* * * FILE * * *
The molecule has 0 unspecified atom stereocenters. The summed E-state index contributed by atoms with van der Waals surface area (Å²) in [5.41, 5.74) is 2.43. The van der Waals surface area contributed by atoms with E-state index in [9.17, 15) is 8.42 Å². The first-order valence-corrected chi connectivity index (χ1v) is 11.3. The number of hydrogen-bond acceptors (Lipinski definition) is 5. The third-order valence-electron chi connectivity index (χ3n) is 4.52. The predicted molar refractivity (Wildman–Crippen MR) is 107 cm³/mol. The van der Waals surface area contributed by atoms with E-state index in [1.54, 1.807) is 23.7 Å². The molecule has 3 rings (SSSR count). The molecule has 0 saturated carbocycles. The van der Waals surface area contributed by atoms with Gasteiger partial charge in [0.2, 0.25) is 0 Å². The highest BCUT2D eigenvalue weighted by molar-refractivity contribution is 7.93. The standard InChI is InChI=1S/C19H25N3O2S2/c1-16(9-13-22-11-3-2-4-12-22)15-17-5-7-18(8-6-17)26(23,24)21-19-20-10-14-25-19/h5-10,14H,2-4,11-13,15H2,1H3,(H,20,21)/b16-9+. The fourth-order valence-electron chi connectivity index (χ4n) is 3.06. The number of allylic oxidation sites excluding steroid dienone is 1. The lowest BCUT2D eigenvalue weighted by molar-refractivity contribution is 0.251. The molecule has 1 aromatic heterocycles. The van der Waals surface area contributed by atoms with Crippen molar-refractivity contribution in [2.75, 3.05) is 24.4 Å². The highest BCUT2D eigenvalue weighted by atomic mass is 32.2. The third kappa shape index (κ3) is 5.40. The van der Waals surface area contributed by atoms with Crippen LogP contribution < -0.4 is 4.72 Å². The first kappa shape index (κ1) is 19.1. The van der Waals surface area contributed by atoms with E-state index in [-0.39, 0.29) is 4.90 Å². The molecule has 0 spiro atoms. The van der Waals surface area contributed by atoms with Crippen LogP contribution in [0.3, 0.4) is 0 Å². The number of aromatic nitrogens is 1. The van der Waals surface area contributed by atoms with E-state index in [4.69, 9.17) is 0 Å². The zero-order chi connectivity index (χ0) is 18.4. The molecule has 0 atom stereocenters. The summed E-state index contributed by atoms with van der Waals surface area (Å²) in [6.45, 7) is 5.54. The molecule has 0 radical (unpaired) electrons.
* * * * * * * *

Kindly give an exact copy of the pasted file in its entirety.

The molecule has 0 unspecified atom stereocenters. The summed E-state index contributed by atoms with van der Waals surface area (Å²) in [5.41, 5.74) is 2.43. The van der Waals surface area contributed by atoms with E-state index in [9.17, 15) is 8.42 Å². The first-order valence-corrected chi connectivity index (χ1v) is 11.3. The number of hydrogen-bond acceptors (Lipinski definition) is 5. The third-order valence-electron chi connectivity index (χ3n) is 4.52. The predicted molar refractivity (Wildman–Crippen MR) is 107 cm³/mol. The van der Waals surface area contributed by atoms with E-state index in [1.54, 1.807) is 23.7 Å². The molecule has 3 rings (SSSR count). The molecule has 0 saturated carbocycles. The van der Waals surface area contributed by atoms with Gasteiger partial charge in [0.2, 0.25) is 0 Å². The highest BCUT2D eigenvalue weighted by molar-refractivity contribution is 7.93. The standard InChI is InChI=1S/C19H25N3O2S2/c1-16(9-13-22-11-3-2-4-12-22)15-17-5-7-18(8-6-17)26(23,24)21-19-20-10-14-25-19/h5-10,14H,2-4,11-13,15H2,1H3,(H,20,21)/b16-9+. The fourth-order valence-electron chi connectivity index (χ4n) is 3.06. The number of allylic oxidation sites excluding steroid dienone is 1. The lowest BCUT2D eigenvalue weighted by molar-refractivity contribution is 0.251. The molecule has 1 aromatic heterocycles. The van der Waals surface area contributed by atoms with Crippen molar-refractivity contribution in [2.75, 3.05) is 24.4 Å². The highest BCUT2D eigenvalue weighted by atomic mass is 32.2. The third kappa shape index (κ3) is 5.40. The van der Waals surface area contributed by atoms with Crippen LogP contribution < -0.4 is 4.72 Å². The first kappa shape index (κ1) is 19.1. The van der Waals surface area contributed by atoms with E-state index in [-0.39, 0.29) is 4.90 Å². The molecule has 0 spiro atoms. The van der Waals surface area contributed by atoms with Crippen LogP contribution in [0.3, 0.4) is 0 Å². The number of aromatic nitrogens is 1. The van der Waals surface area contributed by atoms with E-state index in [4.69, 9.17) is 0 Å². The zero-order chi connectivity index (χ0) is 18.4. The molecule has 0 atom stereocenters. The summed E-state index contributed by atoms with van der Waals surface area (Å²) in [6.45, 7) is 5.54. The molecule has 0 radical (unpaired) electrons.